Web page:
"On numerous occasions this court has indicated that a statute should be construed as a whole in order to ascertain legislative purpose, and thus avoid unlikely, strained or absurd consequences which could result from a literal reading. . . ."  (Supra, at 321) 

            The only alternative to the inclusion of this short term within the provisions of RCW 29.21.140 would be to treat it as the unexpired portion of a term, thus requiring a separate filing and identification on the ballot including the requirement of a separate filing fee.7/   But this newly created judicial office is constitutionally required to be included in the 1980 election process, and we believe that it would be fully consistent with the purposes of the RCW 29.21.140 proviso for the election officers to treat this initial (January 1-12) term as constituting a "short term" within the meaning of that statute.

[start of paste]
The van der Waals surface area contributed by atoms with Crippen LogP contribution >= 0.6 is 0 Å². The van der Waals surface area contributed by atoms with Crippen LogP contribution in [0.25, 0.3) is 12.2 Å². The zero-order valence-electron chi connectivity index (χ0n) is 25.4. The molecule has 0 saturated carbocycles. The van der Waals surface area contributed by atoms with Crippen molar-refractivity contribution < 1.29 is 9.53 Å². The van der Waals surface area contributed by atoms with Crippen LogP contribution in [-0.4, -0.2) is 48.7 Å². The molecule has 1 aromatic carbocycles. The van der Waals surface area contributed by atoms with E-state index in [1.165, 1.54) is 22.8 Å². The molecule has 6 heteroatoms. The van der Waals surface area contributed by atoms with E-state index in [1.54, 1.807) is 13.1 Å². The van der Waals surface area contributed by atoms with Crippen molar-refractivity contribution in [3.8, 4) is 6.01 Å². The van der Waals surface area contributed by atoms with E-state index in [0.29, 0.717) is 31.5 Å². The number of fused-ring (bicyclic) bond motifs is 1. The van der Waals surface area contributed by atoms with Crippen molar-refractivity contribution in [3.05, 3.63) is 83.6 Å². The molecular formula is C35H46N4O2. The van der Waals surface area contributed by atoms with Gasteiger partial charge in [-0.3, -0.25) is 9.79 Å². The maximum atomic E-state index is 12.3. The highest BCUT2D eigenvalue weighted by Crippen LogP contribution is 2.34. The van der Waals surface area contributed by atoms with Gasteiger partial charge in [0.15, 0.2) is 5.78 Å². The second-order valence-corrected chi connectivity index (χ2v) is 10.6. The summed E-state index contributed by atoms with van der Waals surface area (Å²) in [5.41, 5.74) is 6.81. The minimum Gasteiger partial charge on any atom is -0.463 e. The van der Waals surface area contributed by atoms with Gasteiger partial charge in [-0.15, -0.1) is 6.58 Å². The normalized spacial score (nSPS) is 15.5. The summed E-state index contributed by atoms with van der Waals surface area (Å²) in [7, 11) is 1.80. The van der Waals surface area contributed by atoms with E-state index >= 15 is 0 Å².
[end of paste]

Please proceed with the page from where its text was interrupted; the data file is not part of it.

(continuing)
Therefore, in summary, in direct answer to your request it is our opinion that under our state constitution, the election (as opposed to the gubernatorial appointment) process is the one properly to be followed in filling the subject new superior court judgeships both for the brief period from January 1, 1981 through January 12, 1981 and for the regular four-year terms commencing thereafter.  If, for any reason, either no one is elected or, alternatively, if one who is elected refuses or is unable to serve, the governor will at that time have the power to fill thethen resulting vacancy by appointment. 

            We trust that the foregoing will be of some assistance to you. 

Very truly yours,
Attorney General 

Deputy Attorney General 

                                                         ***   FOOTNOTES   *** 

1/In so concluding we note that even more recently the 1980 legislature, by chapter 183, Laws of 1980, authorized five additional superior court judgeships for King County (subject to county council approval which, we understand, has now occurred)‑-also effective January 1, 1981.  By analogy, our conclusions expressed herein also apply to those positions.  We further note that in both cases the legislature clearly expressed an intent that the new positions would initially be filled by election rather than appointment, but the governor vetoed that portion of each measure.  We do not, however, base our opinion on that factor but, instead, on what we deem in any event to be an overriding state constitutional necessity.